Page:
If only

In the last few weeks, Pittsburgh paid last respects to two of its great leaders and philanthropists, Steeler’s Chairman Dan Rooney, and businessman Henry Hillman. Both men were wealthy, yet unassuming. They were men of stature and grace who used their gifts to make a difference in the community.

This week we paid last respects to Ryan Cenk, someone a bit less well known, but who used his gifts to make a difference as well. Ryan lost a long battle to cancer last Saturday. On Tuesday, while Ryan’s family and friends lined up around the funeral home and down the street for the first of three viewings, the people Ryan served and volunteered with prayed and sang and ate a meal together in our church. Just the week before, Ryan was serving them himself.

We sometimes make the mistake of dreaming of the things we could do “if only” we had this or that advantage. Ryan was small and looked younger than his 22 years. Even on good days, he needed help to walk; cancer at age 10 months had taken some of his mobility and sight.

But Ryan had the advantage of being wealthy in Spirit. He was certain of his stature as a child of God. He had the gift of a loving family and friends who, instead of keeping Ryan for themselves, helped him use his gifts out in the world. Ryan became an Eagle Scout, an advocate for the physically challenged, and a volunteer for many causes that mattered to him. He served food to the homeless for the last two years in our church.

Think of the difference we could make “if only….”

But wait a minute.

Have we not all been gifted, just as Ryan was? Aren’t we all children of the Living God?

What other advantage do we really need?

The good china

Years ago, when our boys were in preschool and first grade, my in-laws came from Kentucky to visit us in Nebraska for Thanksgiving dinner. My mother-in-law pitched in to help, setting the table in our formal dining room. At the boy’s places, she used plastic plates instead of the good china. She put towels over the chairs in case the boys spilled something.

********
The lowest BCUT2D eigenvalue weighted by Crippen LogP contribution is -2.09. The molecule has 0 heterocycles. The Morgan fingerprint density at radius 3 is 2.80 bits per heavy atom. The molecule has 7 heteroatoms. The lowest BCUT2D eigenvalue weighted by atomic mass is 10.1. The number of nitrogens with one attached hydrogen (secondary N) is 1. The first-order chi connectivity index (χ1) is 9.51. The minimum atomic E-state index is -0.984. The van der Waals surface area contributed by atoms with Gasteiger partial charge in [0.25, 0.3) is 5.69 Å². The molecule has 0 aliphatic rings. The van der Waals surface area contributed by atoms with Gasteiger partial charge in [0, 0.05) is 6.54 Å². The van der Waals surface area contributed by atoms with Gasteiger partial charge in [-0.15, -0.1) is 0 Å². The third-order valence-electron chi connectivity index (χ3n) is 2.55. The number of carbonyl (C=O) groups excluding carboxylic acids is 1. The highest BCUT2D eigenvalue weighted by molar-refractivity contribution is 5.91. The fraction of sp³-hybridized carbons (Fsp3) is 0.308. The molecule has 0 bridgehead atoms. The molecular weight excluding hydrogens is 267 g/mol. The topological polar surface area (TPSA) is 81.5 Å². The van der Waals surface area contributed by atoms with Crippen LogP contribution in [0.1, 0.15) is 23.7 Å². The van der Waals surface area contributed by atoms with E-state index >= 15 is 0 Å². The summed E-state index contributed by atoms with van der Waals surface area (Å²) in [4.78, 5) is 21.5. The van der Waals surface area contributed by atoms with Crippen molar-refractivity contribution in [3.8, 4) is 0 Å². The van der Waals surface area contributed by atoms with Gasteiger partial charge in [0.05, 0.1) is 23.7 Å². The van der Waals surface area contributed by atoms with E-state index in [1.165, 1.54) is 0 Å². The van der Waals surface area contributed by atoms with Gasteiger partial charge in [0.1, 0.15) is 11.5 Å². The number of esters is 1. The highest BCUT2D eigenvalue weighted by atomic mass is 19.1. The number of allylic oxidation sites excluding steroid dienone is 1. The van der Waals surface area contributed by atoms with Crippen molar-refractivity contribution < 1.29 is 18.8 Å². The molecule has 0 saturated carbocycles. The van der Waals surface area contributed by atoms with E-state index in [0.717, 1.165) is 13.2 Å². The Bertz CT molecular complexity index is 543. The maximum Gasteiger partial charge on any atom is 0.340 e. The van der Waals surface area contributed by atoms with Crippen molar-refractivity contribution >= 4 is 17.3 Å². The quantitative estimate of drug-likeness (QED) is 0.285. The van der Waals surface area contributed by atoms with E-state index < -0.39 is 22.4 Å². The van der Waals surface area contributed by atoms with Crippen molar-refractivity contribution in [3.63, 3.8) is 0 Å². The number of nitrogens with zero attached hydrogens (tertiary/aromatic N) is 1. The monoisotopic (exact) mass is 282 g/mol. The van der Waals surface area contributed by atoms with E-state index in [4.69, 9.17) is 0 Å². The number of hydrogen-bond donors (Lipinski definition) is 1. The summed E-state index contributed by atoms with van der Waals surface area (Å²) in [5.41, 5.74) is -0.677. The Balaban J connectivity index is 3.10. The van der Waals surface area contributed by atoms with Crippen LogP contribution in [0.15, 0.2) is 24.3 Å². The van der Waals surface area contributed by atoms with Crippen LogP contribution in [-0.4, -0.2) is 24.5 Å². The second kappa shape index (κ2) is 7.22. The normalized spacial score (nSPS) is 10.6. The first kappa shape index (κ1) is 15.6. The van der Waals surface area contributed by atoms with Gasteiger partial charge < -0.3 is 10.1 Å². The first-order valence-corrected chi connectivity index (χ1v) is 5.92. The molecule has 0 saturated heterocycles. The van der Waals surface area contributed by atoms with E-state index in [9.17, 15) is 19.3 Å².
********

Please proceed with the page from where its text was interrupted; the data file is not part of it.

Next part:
Let me just say, I didn’t handle this as well as I should have.

We hardly ever used the dining room. We had 12 place settings of good china that we received for wedding presents. After 42 years, some of the plates have never been out of the box they came in.

What do you save the good china for?

My in-laws’ faith had a strong impact on the lives of everyone in our family. They worked hard and cared for the gifts God gave them. Like us, they had nice dining room furniture and good china that rarely got used.

At my parents’ house when I was growing up, things were a little different. The telephone sat on the dining room table, usually in the mess of bills and other stuff. My brother and sister and I played hide and seek under that table. Forty years later you could still see the scars where we had done our homework without putting a paper underneath. But over the years those scars become more precious to our parents than the furniture itself.

When my parents died and we went to dispose of their things, there wasn’t much we could keep. Their stuff was all used up.

What do we do with the gifts God has given us? During Lent, we always need to keep the costly love of Jesus in mind when we ask ourselves that question.

When we serve the hurting people who come to our church, we ought to use real china.